Registering Your Dog With Council
In New Zealand, The Dog Control Act 1996 requires all dogs over 3 months old to be registered with their local council every year by 1 July. If your dog reaches the age of 3 months after 1 July it must be registered by the date it reaches that age.
Registration fees are set by councils to take into account the cost of providing dog control services in their area and also to ensure that dog owners bear the costs of dog control and the subsequent benefits to ratepayers of having safe and well controlled dogs in their community .
Registering your dog with Council helps reunite stolen and lost pets.
Each council keeps a record of all dogs registered. Information on the dog and its owner along with its microchip number (if it has one) is provided to the National Dog Data Base (NDD). The NDD enables lost and stolen animals to be reunited with owners and keeps track of dogs deemed to be menacing and dangerous.
Dog registration and microchipping are two separate processes. You must register your dog every year, but you only need to microchip your dog once.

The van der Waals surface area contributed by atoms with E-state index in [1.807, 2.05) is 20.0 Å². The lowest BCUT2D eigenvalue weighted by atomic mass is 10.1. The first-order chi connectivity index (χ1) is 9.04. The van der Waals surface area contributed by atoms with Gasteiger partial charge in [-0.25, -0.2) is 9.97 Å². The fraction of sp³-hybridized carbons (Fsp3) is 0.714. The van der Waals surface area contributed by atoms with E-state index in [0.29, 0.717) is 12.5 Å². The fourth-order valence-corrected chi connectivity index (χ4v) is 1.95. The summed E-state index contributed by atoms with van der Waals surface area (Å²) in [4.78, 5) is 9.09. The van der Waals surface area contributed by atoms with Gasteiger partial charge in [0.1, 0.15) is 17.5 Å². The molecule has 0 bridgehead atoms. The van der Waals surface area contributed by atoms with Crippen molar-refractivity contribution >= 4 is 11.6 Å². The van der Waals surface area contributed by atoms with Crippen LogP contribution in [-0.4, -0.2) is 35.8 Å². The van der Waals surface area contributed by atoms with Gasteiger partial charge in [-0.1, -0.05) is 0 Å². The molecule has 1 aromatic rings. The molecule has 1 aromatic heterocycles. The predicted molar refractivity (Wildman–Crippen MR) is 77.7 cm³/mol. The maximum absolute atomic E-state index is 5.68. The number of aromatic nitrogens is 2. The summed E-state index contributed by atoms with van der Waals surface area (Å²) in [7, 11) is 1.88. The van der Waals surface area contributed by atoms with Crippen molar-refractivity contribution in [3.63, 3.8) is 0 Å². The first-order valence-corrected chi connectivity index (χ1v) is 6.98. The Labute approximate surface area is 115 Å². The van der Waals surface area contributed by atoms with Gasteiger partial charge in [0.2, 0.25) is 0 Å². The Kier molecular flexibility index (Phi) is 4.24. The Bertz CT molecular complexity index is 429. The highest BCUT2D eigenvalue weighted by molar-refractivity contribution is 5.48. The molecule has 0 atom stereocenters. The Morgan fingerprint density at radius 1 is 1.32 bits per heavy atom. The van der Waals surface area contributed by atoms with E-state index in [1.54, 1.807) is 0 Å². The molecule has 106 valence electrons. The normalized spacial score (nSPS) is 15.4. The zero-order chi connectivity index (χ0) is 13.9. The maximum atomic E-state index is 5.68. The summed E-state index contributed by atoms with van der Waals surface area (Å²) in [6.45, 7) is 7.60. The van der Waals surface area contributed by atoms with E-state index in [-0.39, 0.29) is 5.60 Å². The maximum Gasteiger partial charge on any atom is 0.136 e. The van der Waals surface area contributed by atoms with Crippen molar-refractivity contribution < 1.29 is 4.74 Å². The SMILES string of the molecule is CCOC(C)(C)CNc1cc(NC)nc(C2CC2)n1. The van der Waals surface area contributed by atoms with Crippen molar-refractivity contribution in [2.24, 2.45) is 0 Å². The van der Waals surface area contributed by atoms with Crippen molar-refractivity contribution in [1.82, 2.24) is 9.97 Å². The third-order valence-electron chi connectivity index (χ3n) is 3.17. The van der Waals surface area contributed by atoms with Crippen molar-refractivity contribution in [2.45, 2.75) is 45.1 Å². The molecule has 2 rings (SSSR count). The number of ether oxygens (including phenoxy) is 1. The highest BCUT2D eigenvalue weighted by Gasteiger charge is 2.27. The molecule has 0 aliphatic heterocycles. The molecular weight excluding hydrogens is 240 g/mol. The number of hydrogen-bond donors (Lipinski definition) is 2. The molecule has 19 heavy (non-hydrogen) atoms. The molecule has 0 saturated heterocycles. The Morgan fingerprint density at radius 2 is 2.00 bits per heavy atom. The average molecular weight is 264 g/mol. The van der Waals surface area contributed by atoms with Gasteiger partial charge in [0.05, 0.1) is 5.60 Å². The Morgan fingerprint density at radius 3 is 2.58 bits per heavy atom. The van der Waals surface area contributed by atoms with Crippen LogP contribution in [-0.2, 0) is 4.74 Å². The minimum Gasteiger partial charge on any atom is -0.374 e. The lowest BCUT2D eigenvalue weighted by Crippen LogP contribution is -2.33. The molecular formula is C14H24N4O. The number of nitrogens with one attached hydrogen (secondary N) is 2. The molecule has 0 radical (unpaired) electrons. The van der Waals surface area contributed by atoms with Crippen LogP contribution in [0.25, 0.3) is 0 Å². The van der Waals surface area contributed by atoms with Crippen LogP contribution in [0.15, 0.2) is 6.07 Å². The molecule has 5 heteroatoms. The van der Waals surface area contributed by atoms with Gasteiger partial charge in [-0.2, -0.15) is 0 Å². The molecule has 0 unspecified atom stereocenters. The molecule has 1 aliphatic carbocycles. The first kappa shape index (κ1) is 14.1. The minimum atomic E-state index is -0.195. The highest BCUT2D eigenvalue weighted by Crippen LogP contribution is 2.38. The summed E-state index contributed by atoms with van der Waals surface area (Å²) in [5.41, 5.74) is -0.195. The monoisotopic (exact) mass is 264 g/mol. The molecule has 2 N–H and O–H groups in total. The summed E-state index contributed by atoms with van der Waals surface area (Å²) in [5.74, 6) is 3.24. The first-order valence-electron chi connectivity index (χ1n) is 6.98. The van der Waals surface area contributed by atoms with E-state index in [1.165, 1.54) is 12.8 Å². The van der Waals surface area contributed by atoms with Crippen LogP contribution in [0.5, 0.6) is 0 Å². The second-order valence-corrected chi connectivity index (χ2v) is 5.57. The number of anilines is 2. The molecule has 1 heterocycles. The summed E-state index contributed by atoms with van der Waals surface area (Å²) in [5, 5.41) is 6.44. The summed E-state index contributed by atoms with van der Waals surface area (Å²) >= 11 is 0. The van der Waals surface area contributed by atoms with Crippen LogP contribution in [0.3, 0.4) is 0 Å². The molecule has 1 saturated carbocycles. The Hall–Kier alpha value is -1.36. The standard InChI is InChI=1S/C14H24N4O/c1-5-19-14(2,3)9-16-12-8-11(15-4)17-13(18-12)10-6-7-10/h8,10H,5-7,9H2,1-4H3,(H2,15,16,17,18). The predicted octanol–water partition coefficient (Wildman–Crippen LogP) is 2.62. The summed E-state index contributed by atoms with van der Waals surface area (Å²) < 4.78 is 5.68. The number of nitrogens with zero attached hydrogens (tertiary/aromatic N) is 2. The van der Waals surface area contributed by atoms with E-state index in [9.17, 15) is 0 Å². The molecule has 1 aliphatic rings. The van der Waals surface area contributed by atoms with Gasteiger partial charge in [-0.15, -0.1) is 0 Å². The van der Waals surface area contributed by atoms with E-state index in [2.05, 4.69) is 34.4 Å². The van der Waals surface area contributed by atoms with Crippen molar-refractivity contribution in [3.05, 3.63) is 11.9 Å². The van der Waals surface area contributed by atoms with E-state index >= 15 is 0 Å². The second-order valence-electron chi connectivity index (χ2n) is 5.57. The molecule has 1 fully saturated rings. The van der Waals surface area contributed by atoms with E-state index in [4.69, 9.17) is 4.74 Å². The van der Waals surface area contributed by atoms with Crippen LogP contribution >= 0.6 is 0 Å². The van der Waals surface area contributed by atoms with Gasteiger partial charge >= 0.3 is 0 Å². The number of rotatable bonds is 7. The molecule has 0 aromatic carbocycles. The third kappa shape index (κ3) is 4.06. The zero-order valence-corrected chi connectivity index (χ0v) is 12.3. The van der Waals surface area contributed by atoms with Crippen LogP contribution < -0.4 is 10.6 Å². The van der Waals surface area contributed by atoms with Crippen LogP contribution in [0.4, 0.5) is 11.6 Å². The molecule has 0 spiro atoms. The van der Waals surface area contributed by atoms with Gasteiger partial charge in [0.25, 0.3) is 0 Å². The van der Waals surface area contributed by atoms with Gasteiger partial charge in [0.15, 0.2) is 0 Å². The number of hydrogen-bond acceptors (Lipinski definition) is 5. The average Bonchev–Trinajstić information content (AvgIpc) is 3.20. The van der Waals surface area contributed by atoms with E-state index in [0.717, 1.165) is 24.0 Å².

Important: Failure to register your dog with your local Council is an offence against the Dog Control Act 1996 and will result in a $300 fine.
National Dog Database Statistics - 2017
There were 556,762 dogs registered on the National Dog Database in 2017.
- 276,243 female dogs
- 280,519 male dogs
- 203,188 Cross Breeds
- 353,574 Pure Breeds
- 305,809 De-sexed
There are 382,752 dogs micro-chipped on the National Dog Database. There will be a large number of dogs micro-chipped but their chip numbers not registered with their local council.
The top five dog breeds registered are:
- Retriever/Labrador – 41,671
- Huntaway – 31,301
- Border Collie – 22,239
- Heading – 18,551
- Jack Russell Terrier – 17,514